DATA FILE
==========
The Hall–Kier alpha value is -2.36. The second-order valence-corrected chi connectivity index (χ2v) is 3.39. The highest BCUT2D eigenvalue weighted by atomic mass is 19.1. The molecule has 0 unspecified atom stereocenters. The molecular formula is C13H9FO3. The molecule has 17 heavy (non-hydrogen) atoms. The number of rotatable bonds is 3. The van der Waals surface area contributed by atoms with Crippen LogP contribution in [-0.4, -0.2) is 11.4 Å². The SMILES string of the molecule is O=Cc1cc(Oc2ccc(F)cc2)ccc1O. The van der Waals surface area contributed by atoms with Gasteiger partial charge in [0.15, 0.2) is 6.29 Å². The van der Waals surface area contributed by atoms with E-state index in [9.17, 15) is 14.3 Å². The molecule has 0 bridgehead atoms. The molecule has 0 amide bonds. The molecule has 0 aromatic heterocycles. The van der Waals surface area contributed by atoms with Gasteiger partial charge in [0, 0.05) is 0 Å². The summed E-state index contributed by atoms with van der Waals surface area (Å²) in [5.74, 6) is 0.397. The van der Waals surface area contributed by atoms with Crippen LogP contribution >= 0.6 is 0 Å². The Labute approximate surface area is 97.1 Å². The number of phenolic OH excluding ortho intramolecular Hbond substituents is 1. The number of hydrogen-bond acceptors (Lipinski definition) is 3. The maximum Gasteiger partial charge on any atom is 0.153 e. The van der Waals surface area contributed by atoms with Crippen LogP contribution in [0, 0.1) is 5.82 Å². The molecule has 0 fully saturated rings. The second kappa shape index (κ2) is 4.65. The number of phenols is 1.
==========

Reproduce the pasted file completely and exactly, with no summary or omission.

The Hall–Kier alpha value is -2.36. The second-order valence-corrected chi connectivity index (χ2v) is 3.39. The highest BCUT2D eigenvalue weighted by atomic mass is 19.1. The molecule has 0 unspecified atom stereocenters. The molecular formula is C13H9FO3. The molecule has 17 heavy (non-hydrogen) atoms. The number of rotatable bonds is 3. The van der Waals surface area contributed by atoms with Crippen LogP contribution in [-0.4, -0.2) is 11.4 Å². The SMILES string of the molecule is O=Cc1cc(Oc2ccc(F)cc2)ccc1O. The van der Waals surface area contributed by atoms with Gasteiger partial charge in [0.15, 0.2) is 6.29 Å². The van der Waals surface area contributed by atoms with E-state index in [9.17, 15) is 14.3 Å². The molecule has 0 bridgehead atoms. The molecule has 0 amide bonds. The molecule has 0 aromatic heterocycles. The van der Waals surface area contributed by atoms with Gasteiger partial charge in [0, 0.05) is 0 Å². The summed E-state index contributed by atoms with van der Waals surface area (Å²) in [5.74, 6) is 0.397. The van der Waals surface area contributed by atoms with Crippen LogP contribution >= 0.6 is 0 Å². The Labute approximate surface area is 97.1 Å². The number of phenolic OH excluding ortho intramolecular Hbond substituents is 1. The number of hydrogen-bond acceptors (Lipinski definition) is 3. The maximum Gasteiger partial charge on any atom is 0.153 e. The van der Waals surface area contributed by atoms with Crippen LogP contribution in [0, 0.1) is 5.82 Å². The molecule has 0 fully saturated rings. The second kappa shape index (κ2) is 4.65. The number of phenols is 1.